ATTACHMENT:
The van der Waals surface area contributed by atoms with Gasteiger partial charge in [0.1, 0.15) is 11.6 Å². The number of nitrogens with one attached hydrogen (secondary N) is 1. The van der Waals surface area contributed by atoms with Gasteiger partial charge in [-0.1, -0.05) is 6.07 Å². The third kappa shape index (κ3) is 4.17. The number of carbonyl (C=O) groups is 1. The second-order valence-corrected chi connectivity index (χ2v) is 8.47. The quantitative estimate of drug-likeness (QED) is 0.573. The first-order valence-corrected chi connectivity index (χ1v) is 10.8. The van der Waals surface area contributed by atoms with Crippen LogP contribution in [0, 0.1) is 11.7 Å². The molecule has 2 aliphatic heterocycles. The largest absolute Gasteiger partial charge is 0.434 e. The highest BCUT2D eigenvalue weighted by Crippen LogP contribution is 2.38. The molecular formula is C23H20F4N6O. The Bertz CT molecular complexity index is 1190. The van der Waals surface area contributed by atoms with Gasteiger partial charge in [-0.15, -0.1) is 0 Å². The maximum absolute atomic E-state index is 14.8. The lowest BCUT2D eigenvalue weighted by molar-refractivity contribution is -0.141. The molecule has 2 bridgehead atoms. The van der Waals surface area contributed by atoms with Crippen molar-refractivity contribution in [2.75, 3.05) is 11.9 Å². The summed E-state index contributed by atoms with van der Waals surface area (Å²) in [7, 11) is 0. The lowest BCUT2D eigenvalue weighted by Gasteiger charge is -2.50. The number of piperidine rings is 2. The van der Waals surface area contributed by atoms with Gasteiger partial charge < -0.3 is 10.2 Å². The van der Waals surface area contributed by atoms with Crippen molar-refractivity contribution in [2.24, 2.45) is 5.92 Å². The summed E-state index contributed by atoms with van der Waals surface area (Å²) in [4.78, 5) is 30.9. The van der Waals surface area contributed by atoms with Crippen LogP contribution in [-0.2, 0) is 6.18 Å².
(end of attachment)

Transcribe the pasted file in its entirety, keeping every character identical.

The van der Waals surface area contributed by atoms with Gasteiger partial charge in [0.1, 0.15) is 11.6 Å². The number of nitrogens with one attached hydrogen (secondary N) is 1. The van der Waals surface area contributed by atoms with Gasteiger partial charge in [-0.1, -0.05) is 6.07 Å². The third kappa shape index (κ3) is 4.17. The number of carbonyl (C=O) groups is 1. The second-order valence-corrected chi connectivity index (χ2v) is 8.47. The quantitative estimate of drug-likeness (QED) is 0.573. The first-order valence-corrected chi connectivity index (χ1v) is 10.8. The van der Waals surface area contributed by atoms with Crippen LogP contribution in [0, 0.1) is 11.7 Å². The molecule has 2 aliphatic heterocycles. The largest absolute Gasteiger partial charge is 0.434 e. The highest BCUT2D eigenvalue weighted by Crippen LogP contribution is 2.38. The molecular formula is C23H20F4N6O. The Bertz CT molecular complexity index is 1190. The van der Waals surface area contributed by atoms with Gasteiger partial charge in [-0.15, -0.1) is 0 Å². The maximum absolute atomic E-state index is 14.8. The lowest BCUT2D eigenvalue weighted by molar-refractivity contribution is -0.141. The molecule has 2 bridgehead atoms. The van der Waals surface area contributed by atoms with Crippen molar-refractivity contribution in [2.75, 3.05) is 11.9 Å². The summed E-state index contributed by atoms with van der Waals surface area (Å²) in [7, 11) is 0. The lowest BCUT2D eigenvalue weighted by Gasteiger charge is -2.50. The number of piperidine rings is 2. The van der Waals surface area contributed by atoms with Gasteiger partial charge < -0.3 is 10.2 Å². The van der Waals surface area contributed by atoms with Crippen molar-refractivity contribution in [2.24, 2.45) is 5.92 Å². The summed E-state index contributed by atoms with van der Waals surface area (Å²) in [4.78, 5) is 30.9. The van der Waals surface area contributed by atoms with Crippen LogP contribution in [-0.2, 0) is 6.18 Å².